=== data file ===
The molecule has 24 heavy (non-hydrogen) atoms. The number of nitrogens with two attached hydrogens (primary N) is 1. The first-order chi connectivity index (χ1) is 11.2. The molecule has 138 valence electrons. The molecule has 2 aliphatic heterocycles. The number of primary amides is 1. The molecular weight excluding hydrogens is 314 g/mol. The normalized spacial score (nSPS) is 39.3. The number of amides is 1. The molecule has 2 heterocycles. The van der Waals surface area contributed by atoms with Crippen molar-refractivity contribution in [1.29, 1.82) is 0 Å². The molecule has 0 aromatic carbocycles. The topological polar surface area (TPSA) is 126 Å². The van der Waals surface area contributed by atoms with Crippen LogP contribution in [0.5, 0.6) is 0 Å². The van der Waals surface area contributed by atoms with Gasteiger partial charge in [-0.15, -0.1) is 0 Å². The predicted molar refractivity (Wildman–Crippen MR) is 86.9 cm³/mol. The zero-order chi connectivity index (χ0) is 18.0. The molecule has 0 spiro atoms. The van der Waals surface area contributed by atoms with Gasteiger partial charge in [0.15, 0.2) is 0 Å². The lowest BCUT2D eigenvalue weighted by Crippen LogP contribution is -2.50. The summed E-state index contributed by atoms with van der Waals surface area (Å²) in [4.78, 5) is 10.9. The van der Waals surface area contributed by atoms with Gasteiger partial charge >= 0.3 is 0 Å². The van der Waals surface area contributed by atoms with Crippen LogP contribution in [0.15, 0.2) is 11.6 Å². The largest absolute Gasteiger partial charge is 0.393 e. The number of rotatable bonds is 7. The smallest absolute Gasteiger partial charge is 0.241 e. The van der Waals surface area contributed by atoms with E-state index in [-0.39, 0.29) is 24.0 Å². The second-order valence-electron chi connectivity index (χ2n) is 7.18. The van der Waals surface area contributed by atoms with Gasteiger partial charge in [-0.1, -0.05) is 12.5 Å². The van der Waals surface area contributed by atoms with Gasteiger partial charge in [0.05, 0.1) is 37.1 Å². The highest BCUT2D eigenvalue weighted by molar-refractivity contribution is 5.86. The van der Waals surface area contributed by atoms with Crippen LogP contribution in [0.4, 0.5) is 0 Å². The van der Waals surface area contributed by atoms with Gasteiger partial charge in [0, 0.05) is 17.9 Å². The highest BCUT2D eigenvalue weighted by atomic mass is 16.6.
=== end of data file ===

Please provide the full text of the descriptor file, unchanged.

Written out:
The molecule has 24 heavy (non-hydrogen) atoms. The number of nitrogens with two attached hydrogens (primary N) is 1. The first-order chi connectivity index (χ1) is 11.2. The molecule has 138 valence electrons. The molecule has 2 aliphatic heterocycles. The number of primary amides is 1. The molecular weight excluding hydrogens is 314 g/mol. The normalized spacial score (nSPS) is 39.3. The number of amides is 1. The molecule has 2 heterocycles. The van der Waals surface area contributed by atoms with Crippen molar-refractivity contribution in [1.29, 1.82) is 0 Å². The molecule has 0 aromatic carbocycles. The topological polar surface area (TPSA) is 126 Å². The van der Waals surface area contributed by atoms with Crippen LogP contribution in [0.5, 0.6) is 0 Å². The van der Waals surface area contributed by atoms with Gasteiger partial charge in [-0.15, -0.1) is 0 Å². The predicted molar refractivity (Wildman–Crippen MR) is 86.9 cm³/mol. The zero-order chi connectivity index (χ0) is 18.0. The molecule has 0 spiro atoms. The van der Waals surface area contributed by atoms with Gasteiger partial charge in [0.15, 0.2) is 0 Å². The lowest BCUT2D eigenvalue weighted by Crippen LogP contribution is -2.50. The summed E-state index contributed by atoms with van der Waals surface area (Å²) in [4.78, 5) is 10.9. The van der Waals surface area contributed by atoms with Gasteiger partial charge >= 0.3 is 0 Å². The van der Waals surface area contributed by atoms with Crippen LogP contribution in [0.15, 0.2) is 11.6 Å². The largest absolute Gasteiger partial charge is 0.393 e. The number of rotatable bonds is 7. The smallest absolute Gasteiger partial charge is 0.241 e. The van der Waals surface area contributed by atoms with E-state index in [-0.39, 0.29) is 24.0 Å². The second-order valence-electron chi connectivity index (χ2n) is 7.18. The van der Waals surface area contributed by atoms with Gasteiger partial charge in [-0.1, -0.05) is 12.5 Å². The van der Waals surface area contributed by atoms with Gasteiger partial charge in [0.05, 0.1) is 37.1 Å². The highest BCUT2D eigenvalue weighted by molar-refractivity contribution is 5.86. The van der Waals surface area contributed by atoms with Crippen LogP contribution in [0.4, 0.5) is 0 Å². The van der Waals surface area contributed by atoms with Gasteiger partial charge in [0, 0.05) is 17.9 Å². The highest BCUT2D eigenvalue weighted by atomic mass is 16.6.